Grazing grain sorghum stalks
By Robin Slattery
River Valley District Extension Agent
The drought this year has created a real need to utilize any available forage sources, with a good opportunity being grain sorghum stalks. On a nutrient basis, early grazed sorghum stalks are better than corn stalks, providing 7.5 percent crude protein and 52 percent TDN. For a non-lactating cow in early to mid-gestation, this is enough nutrients to maintain and even gain weight. For fall calving cows and growing calves, protein and energy supplementation may be needed, and all cattle should have access to salt and mineral.
Cows will consume anywhere from 25 to 50 percent of the residue material depending on how long they are kept in the field. It is recommend to move cattle to a fresh field every 45 to 50 days (30 to 45 days if lactating), to keep higher quality forage available. Cows will eat the grain and leaves first, leaving the poorer quality stalks until last. Strip grazing sorghum residue will best utilize the forage while providing the most consistent nutrition, but requires much more labor. Many studies have looked at if grazing of residues will hurt subsequent crop harvests and the agreed upon conclusion is not. Cattle will cycle nutrients through their body but return them to the soil through their waste. If minerals and/or supplements are fed, cattle may even be contributing more nutrients to the soil then if the field hadn't been grazed. Cattle can also reduce the need for shredding stalks, remove excess residue, and help prevent volunteer re-growth from coming up.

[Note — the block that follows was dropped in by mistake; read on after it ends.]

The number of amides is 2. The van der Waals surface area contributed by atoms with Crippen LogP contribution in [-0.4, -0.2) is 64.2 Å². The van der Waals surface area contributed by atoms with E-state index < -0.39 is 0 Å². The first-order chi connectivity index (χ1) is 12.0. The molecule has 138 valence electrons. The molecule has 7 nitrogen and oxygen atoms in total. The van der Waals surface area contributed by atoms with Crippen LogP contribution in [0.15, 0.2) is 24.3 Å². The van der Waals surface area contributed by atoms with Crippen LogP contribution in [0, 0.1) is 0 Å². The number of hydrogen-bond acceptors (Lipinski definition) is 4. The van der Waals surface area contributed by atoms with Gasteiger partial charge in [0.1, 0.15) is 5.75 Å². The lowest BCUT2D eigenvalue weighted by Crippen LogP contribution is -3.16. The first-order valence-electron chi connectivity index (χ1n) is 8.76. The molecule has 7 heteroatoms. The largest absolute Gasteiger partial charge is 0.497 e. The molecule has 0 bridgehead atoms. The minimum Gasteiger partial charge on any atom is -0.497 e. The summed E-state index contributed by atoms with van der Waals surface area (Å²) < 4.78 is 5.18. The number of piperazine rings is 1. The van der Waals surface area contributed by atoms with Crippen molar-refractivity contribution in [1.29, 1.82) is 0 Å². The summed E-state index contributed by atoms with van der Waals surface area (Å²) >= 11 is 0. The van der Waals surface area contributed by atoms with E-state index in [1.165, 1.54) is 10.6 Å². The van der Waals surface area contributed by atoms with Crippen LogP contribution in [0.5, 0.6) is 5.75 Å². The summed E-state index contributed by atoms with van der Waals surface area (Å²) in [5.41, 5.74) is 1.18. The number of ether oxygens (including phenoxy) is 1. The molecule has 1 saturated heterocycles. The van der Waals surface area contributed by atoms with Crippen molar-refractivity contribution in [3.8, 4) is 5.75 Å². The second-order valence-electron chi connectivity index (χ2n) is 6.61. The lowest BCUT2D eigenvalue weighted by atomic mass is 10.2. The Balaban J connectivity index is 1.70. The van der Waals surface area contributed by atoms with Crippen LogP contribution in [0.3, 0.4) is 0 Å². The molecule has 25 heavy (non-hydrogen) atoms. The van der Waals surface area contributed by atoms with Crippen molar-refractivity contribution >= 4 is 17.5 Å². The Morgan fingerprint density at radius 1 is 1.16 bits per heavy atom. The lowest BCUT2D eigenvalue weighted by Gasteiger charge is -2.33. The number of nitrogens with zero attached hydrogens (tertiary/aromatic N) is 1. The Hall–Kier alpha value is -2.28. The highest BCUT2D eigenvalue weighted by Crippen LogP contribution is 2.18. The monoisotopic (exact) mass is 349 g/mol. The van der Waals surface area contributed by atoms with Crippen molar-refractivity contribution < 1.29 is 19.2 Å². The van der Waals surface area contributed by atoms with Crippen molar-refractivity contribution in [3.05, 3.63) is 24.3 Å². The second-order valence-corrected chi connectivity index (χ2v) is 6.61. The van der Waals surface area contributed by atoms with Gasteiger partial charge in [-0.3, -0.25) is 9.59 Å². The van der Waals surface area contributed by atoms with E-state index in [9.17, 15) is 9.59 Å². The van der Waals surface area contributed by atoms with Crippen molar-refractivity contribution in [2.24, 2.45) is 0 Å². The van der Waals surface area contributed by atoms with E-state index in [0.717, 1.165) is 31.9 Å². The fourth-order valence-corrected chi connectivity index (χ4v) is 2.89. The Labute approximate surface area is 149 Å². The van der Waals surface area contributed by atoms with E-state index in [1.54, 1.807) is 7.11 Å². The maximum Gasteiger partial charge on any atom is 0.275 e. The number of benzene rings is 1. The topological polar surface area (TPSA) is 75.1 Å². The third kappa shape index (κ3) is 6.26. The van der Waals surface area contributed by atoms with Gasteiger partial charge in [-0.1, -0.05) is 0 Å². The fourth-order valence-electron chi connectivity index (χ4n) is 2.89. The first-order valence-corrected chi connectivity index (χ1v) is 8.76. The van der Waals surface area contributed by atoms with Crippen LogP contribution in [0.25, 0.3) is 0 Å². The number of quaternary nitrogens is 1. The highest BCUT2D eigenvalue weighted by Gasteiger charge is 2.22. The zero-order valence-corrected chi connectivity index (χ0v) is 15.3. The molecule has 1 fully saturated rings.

On average, sorghum stalks will provide for 1.5 to 2 animal unit months of grazing. An animal unit is equivalent to a 1,000-pound cow, estimated to need 680 pounds of dry matter per month. To use a more common cow size, let's look at a 1,250-pound (non-lactating) cow. She would be equivalent to 1.25 animal units and require around 850 pounds of dry matter forage. If an acre of sorghum stalks provides 1.5 AUMs this would be 1,020 pounds of forage (1.5 AUM x 680 pounds per AU). So a 1,250-pound cow could be supported on one acre of sorghum stalks for 37.3 days (1,020/850 multiplied by 30 days in a month).
It's difficult to assign a "going rate" for grazing sorghum stalks, but here is something to consider. Nutrient values of early grazed corn stalks are comparable to good quality prairie hay, currently trading around $135 per ton. Assuming 92 percent dry matter, this value increases to $146.74 per DM ton. If an acre of sorghum stalks provides 1,020 pounds grazed dry matter forage, this could be worth $74.84. Keep in mind there will be costs to fence the field, transport cattle, and haul water, salt, mineral, etc. so what a producer can economically pay will be much less than this. However, there is great opportunity for farmers to rent out sorghum residue and for cattle producers to reduce feed costs.
No "non-traditional" forage comes without risks, so there are a couple disclaimers to throw out there as well. If the combine is not efficient in capturing the sorghum grain heads and over 10 bushels per acre are left in the field, cows can founder from eating too much grain heads. Of more concern with the drought this year however, are nitrate levels in the residue. It is best to collect a representative sample and contact your local extension office to send it in for testing. Nitrates will be present in the residue, but laboratory testing will reveal concentration levels so you know if the nitrates will be a concern or not. The test is very cheap compared to the risk of losing a cow or aborting a calf.
For more information contact your local extension office. Information above can be found in and Kansas State University Research and Extension's S115 "Forage Facts Notebook" (http://www.ksre.ksu.edu/library/crpsl2/s115.pdf) and UNL's EC278 "Grazing Crop Residues with Beef Cattle" (http://www.ianrpubs.unl.edu/live/ec278/build/ec278.pdf).